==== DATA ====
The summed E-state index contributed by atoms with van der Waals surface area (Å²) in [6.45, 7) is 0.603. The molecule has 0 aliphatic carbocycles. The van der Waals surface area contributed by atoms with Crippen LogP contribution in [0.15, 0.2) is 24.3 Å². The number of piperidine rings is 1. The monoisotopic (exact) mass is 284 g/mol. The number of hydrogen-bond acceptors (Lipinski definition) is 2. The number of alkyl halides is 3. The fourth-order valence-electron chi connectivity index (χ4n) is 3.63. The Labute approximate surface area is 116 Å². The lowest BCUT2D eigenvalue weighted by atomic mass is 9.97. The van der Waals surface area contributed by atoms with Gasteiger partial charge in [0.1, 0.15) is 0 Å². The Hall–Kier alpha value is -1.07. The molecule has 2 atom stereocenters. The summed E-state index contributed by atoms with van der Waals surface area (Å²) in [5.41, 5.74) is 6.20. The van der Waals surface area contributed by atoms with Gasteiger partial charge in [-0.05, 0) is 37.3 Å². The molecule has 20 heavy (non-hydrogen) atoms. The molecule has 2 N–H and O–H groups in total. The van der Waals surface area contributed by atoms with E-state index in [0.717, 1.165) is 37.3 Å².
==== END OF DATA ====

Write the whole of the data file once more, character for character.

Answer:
The summed E-state index contributed by atoms with van der Waals surface area (Å²) in [6.45, 7) is 0.603. The molecule has 0 aliphatic carbocycles. The van der Waals surface area contributed by atoms with Crippen LogP contribution in [0.15, 0.2) is 24.3 Å². The number of piperidine rings is 1. The monoisotopic (exact) mass is 284 g/mol. The number of hydrogen-bond acceptors (Lipinski definition) is 2. The number of alkyl halides is 3. The fourth-order valence-electron chi connectivity index (χ4n) is 3.63. The Labute approximate surface area is 116 Å². The lowest BCUT2D eigenvalue weighted by atomic mass is 9.97. The van der Waals surface area contributed by atoms with Gasteiger partial charge in [0.1, 0.15) is 0 Å². The Hall–Kier alpha value is -1.07. The molecule has 2 atom stereocenters. The summed E-state index contributed by atoms with van der Waals surface area (Å²) in [5.41, 5.74) is 6.20. The van der Waals surface area contributed by atoms with Gasteiger partial charge in [-0.05, 0) is 37.3 Å². The molecule has 20 heavy (non-hydrogen) atoms. The molecule has 2 N–H and O–H groups in total. The van der Waals surface area contributed by atoms with E-state index in [0.717, 1.165) is 37.3 Å².